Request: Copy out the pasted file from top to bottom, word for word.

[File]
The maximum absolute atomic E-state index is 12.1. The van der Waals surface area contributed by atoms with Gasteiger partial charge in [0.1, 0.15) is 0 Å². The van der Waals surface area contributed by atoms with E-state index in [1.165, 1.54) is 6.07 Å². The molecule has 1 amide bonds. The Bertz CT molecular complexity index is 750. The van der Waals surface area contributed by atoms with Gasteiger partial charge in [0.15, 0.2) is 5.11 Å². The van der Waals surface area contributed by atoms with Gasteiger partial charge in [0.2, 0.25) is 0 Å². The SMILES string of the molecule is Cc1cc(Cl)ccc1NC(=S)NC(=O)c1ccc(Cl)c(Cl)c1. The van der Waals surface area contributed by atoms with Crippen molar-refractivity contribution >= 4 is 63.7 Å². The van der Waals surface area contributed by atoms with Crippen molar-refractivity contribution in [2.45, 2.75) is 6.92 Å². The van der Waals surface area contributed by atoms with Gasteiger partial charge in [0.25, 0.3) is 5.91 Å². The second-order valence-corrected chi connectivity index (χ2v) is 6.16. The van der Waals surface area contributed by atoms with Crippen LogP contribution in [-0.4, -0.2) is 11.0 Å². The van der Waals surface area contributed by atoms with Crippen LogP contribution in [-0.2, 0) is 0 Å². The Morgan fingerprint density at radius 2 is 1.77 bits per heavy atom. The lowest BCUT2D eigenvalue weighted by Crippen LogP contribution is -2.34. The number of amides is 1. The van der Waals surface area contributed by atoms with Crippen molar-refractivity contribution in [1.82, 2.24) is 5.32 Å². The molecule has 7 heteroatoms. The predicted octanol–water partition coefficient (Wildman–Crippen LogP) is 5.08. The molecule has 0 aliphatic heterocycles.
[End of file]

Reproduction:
The maximum absolute atomic E-state index is 12.1. The van der Waals surface area contributed by atoms with Gasteiger partial charge in [0.1, 0.15) is 0 Å². The van der Waals surface area contributed by atoms with E-state index in [1.165, 1.54) is 6.07 Å². The molecule has 1 amide bonds. The Bertz CT molecular complexity index is 750. The van der Waals surface area contributed by atoms with Gasteiger partial charge in [0.15, 0.2) is 5.11 Å². The van der Waals surface area contributed by atoms with Gasteiger partial charge in [0.2, 0.25) is 0 Å². The SMILES string of the molecule is Cc1cc(Cl)ccc1NC(=S)NC(=O)c1ccc(Cl)c(Cl)c1. The van der Waals surface area contributed by atoms with Crippen molar-refractivity contribution >= 4 is 63.7 Å². The van der Waals surface area contributed by atoms with Crippen molar-refractivity contribution in [2.45, 2.75) is 6.92 Å². The van der Waals surface area contributed by atoms with Gasteiger partial charge in [0.25, 0.3) is 5.91 Å². The second-order valence-corrected chi connectivity index (χ2v) is 6.16. The van der Waals surface area contributed by atoms with Crippen LogP contribution in [-0.4, -0.2) is 11.0 Å². The van der Waals surface area contributed by atoms with Crippen LogP contribution in [-0.2, 0) is 0 Å². The Morgan fingerprint density at radius 2 is 1.77 bits per heavy atom. The lowest BCUT2D eigenvalue weighted by Crippen LogP contribution is -2.34. The number of amides is 1. The van der Waals surface area contributed by atoms with Crippen molar-refractivity contribution in [1.82, 2.24) is 5.32 Å². The molecule has 7 heteroatoms. The predicted octanol–water partition coefficient (Wildman–Crippen LogP) is 5.08. The molecule has 0 aliphatic heterocycles.